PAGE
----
The legal business form of the LLC, or Limited Liability Company, offers the benefits of several other traditional business forms. Like a sole proprietorship or partnership, an LLC is not taxed as its own entity. However, it still has the advantage of limited liability, the same as a corporation. Like a corporation, a LLC can have unlimited shareholders, called members. But a key difference is if one of these shareholders dies or files for bankruptcy, the LLC is dissolved and will stop operations unless the remaining members form a new LLC. Business forms with limited liability have existed for hundreds of years, but the modern LLC became more popular in Kansas since the legislature enacted laws authorizing its formation.
Can My Business Be Formed as an LLC?
Businesses in Kansas can organize using whatever form they choose. The office of the Secretary of State is the organization that accepts filings by those who want to open LLC's. However, fees are often required to form a LLC. The actions of LLC's as well as the costs for operating them are determined by Kansas law. These laws should certainly help you decide whether to organize as an LLC. The business structure that is appropriate for your business may take some effort to find, but finding the right business form can reward you with increased profitability.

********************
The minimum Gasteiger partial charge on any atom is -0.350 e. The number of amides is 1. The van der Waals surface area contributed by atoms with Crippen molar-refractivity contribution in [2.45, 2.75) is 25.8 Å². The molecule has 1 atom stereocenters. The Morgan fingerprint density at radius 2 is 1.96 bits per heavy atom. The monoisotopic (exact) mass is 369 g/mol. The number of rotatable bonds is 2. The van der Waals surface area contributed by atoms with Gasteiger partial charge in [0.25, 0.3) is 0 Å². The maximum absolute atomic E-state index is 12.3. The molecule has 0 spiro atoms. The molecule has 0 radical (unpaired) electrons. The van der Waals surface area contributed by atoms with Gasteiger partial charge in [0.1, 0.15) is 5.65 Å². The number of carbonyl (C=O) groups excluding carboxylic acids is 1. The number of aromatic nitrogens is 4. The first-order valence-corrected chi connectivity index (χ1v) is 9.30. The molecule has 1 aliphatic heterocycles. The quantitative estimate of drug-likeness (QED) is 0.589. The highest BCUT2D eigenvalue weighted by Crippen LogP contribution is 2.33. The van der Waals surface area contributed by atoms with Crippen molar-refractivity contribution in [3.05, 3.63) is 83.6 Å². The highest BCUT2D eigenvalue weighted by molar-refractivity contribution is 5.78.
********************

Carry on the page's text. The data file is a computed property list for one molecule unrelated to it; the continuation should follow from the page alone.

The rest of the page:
Can I Change the Form of My Business to an LLC?
Businesses in Great Bend may change their forms in certain circumstances. Whether a business may convert to a LLC or not is determined by Kansas law.
How Can an Attorney Help?
Attorneys practicing business law in Kansas can advise you on whether it would be favorable for your business to form or convert to a LLC.